Veteran journalist Henry McDonald on debut crime novel The Swinging Detective

Veteran Belfast-born journalist Henry McDonald has turned his hand to crime fiction with debut novel The Swinging Detective. He spoke to Joanne Sweeney about a dark thriller with its roots in Troubles-era Belfast and Cold War Berlin

Henry McDonald has been the Ireland correspondent at The Guardian and Observer for the past 20 years 

WITH a cover-mounted claim that it's "darker than The Bridge and The Killing", crime fiction fans contemplating top Irish journalist Henry McDonald's first novel The Swinging Detective will know to expect complex characters who are as flawed as those in TV's top Scandi dramas.

The newly published thriller does not disappoint on that front as McDonald introduces readers to former undercover British soldier turned Berlin detective Martin Peters, a man who lives to frequent one of the city's infamous sex clubs and maintains casual affairs with at least three women.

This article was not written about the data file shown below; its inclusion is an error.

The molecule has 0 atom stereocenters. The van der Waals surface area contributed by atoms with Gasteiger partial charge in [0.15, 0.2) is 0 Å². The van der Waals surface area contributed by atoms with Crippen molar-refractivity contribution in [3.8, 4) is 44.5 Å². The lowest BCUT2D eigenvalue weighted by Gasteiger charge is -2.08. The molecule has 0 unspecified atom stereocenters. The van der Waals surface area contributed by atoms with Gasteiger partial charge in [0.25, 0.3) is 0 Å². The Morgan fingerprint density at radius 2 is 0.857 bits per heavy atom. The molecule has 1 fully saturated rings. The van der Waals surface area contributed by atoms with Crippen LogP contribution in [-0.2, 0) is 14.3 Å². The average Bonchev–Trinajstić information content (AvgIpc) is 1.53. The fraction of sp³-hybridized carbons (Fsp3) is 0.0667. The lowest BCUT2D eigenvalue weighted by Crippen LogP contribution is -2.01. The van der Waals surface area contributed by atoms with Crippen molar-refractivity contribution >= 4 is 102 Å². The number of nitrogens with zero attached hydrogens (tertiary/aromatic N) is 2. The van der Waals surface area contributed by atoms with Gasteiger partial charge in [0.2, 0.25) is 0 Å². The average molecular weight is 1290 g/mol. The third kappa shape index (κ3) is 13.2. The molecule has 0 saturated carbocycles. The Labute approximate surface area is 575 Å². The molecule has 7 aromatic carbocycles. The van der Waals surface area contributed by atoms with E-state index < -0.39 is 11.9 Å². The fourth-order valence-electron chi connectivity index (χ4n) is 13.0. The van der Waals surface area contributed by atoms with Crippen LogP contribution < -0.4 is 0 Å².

He's hunting a gruesome serial killer with the help of Lothar, a former Cold War informer turned sex shop operator whose customers are being dredged from the Havel River as headless corpses with alarming regularity.

But the Berlin policeman at the centre of The Swinging Detective (its title a play on Dennis Potter's famous television drama) was also once a soldier in Belfast who is now being haunted – literally ­– by a violent incident from his past in which he gunned down a UVF killer.

"In a strange way, The Swinging Detective, is a ghost story," offers McDonald, who has been the Ireland correspondent at The Guardian and Observer for the past 20 years.

"There's a Belfast echo: Peters sees this woman he killed on the underground train. She's a ghost who's haunting him – but there all lots of ghosts from the Cold War that keep popping up; people that will come forward from Peters' Intelligence past and there may even be a big Belfast return for him somewhere down the line."